As one, short length of joint is filled, the semi-dry mortar is drawn along the joint using the trowel, and the process repeated and the next short length, packing the mortar into the joint, pressing it down, topping it up and moving on again down the joint.

It's best to work from the un-pointed area, so that there's no danger of treading mortar into the surface of the flags. It's also easier to work progressively and methodically in one general direction, always drawing the mortar towards your body and avoiding walking over the freshly pointed area as much as is possible.

Once a joint has been filled, the tip of the trowel blade is used to smooth the surface of the mortar-filled joint, ensuring that it is properly filled along its entire length and that the mortar is slightly depressed compared to the surface of the pavement.


The surplus mortar remaining on the surface of the paving is then scraped away with the trowel to be used elsewhere, leaving the surface relatively clean and free from any mortar.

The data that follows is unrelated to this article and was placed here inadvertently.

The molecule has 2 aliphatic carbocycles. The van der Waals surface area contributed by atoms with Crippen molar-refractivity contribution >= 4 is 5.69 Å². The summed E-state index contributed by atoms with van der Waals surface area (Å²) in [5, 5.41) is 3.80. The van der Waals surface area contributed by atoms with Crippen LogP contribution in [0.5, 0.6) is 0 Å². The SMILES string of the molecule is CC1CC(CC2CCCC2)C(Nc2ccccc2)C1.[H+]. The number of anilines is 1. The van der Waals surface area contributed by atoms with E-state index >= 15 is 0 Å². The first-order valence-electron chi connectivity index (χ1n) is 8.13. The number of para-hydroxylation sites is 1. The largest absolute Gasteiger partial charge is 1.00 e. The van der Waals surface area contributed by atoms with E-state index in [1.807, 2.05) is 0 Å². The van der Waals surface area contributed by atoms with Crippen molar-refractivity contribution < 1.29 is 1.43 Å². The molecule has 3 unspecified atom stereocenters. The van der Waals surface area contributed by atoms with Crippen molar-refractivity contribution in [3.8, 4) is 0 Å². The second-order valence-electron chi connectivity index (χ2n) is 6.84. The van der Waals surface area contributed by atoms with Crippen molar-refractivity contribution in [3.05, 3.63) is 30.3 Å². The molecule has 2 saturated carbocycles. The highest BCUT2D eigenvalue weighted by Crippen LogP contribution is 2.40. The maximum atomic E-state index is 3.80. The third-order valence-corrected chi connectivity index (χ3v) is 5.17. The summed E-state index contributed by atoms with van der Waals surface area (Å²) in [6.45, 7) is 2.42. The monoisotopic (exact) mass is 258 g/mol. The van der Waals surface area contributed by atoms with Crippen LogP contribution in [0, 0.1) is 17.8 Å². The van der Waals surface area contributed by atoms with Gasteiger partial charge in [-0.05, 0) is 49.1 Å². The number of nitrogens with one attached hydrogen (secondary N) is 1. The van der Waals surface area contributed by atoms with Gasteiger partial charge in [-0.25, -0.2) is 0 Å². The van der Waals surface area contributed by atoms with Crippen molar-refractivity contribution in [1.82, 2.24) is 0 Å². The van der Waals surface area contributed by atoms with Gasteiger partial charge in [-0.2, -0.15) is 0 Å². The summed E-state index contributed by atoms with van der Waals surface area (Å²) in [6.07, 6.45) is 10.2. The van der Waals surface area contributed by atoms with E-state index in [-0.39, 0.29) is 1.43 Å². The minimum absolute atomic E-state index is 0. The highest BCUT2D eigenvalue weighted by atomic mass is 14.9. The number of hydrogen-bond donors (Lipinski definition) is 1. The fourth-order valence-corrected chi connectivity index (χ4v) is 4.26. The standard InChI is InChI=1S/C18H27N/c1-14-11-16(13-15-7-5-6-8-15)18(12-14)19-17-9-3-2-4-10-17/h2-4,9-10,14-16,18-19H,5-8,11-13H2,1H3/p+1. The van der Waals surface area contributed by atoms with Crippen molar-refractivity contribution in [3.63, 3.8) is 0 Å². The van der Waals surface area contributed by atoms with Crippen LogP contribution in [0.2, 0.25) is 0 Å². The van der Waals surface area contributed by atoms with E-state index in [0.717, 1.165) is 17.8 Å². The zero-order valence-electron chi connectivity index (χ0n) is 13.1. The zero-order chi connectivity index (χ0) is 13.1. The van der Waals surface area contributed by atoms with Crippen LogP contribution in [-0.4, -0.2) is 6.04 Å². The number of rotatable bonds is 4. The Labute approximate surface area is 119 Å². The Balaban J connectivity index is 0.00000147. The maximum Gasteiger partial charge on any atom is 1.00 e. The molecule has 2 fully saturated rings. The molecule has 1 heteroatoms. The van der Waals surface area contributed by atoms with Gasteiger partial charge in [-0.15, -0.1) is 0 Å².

The joints can be tooled (struck) at this stage. Normally, an area of several square metres would be pointed-up and then the joints tooled with a pointing bar to further push down the mortar, ensuring full joints, but also polishing the mortar at the same time, giving a smooth, tidy appearance that is demonstrably harder than an untooled joint. The profile of the pointing bar may be flat, if preferred, but experience shows that a half-round profile works best with the variable joint widths that come about with riven flags.